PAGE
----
Santa Maria: Interesting.
Pettit: When you do happen to go for a walk outside in a space suit, you can see the effect of these micrometeorite impacts on the outside of station. You can see hand rails and things that on occasion have a little crater, a little pit, that looks kind of like meteor crater--a miniature version of meteor crater in Arizona--and it's right on a hand rail and we're cautioned to be careful when we see those because you could cut a glove, which you wouldn't really want to do in that situation, on some of the sharp edges of these micrometeorites.
Santa Maria: Sure, wow! Alright, and Google employee Daniel Bay asks, "What personal items do you have with you, if you're allowed to have any?"
Pettit: Oh I brought one item that's really near and dear to me. I brought my spoon. And this is, I call it my spoon of exploration. This is a spoon, it's a Russian-made spoon, it's a long handled spoon so you can dig into the food pouches and not get all you're fingers all gooey. And I had that during Expedition Six, and it was one of the few things that I brought back with me when we did our extended mission and came back on Soyuz. And I've taken that on a lot of NASA expeditions. I've taken it to Antarctica, I've taken it on NOLS trips, I've taken it on STS 126. And each time I take it on one of these missions, I engrave on it a little bit about that mission. And so I've got my spoon of exploration back here with me one more time. So I can chow down with the same spoon that I've been chowing down for the last ten years.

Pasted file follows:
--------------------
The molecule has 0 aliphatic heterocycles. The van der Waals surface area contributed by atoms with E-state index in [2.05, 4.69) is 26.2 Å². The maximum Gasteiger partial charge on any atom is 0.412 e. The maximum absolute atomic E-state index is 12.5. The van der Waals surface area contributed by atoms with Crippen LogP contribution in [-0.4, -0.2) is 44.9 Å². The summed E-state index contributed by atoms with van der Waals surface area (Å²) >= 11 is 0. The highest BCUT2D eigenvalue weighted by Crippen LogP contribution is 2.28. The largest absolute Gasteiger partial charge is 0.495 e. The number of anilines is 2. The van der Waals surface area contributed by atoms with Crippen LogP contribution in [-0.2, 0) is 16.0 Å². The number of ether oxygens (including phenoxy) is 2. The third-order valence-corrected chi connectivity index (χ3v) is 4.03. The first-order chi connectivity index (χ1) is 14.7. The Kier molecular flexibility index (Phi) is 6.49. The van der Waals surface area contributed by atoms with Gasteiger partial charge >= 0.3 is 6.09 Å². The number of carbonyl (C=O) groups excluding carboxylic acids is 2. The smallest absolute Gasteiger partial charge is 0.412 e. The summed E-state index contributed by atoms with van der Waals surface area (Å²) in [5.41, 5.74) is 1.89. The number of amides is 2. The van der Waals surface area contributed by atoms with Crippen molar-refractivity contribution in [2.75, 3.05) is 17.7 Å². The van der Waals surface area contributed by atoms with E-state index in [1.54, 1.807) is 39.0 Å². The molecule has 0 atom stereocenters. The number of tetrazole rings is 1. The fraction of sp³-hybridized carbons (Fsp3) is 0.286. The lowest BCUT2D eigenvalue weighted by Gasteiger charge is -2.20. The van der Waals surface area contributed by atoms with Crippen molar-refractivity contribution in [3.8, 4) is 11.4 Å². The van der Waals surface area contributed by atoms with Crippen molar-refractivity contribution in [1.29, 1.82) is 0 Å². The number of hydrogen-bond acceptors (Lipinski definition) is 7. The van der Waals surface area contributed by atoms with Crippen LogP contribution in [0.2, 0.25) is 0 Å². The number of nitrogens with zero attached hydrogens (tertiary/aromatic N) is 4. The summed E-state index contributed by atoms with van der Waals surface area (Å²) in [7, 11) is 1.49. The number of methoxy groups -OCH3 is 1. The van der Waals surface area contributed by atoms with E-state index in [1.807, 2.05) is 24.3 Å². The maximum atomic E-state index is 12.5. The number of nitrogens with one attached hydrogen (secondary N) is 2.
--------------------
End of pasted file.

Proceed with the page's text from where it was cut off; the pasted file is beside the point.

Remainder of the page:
Santa Maria: [Laughs] I love it! Alright, well thanks guys very much. We've run out of time, but I just want to thank you so much for having this chat with me today.
Burbank: Cara, it was great having you aboard, thanks. Thanks for the talk as well. From Expedition 30, all the best to you and to your readers.
Santa Maria: Now I want to know what you have to say. You can hit me up on Twitter, Facebook, or leave your comments right here on The Huffington Post. Come on, talk nerdy to me.
PLEASE NOTE: This entry has been updated from its original version to include a full-length transcript of the interview.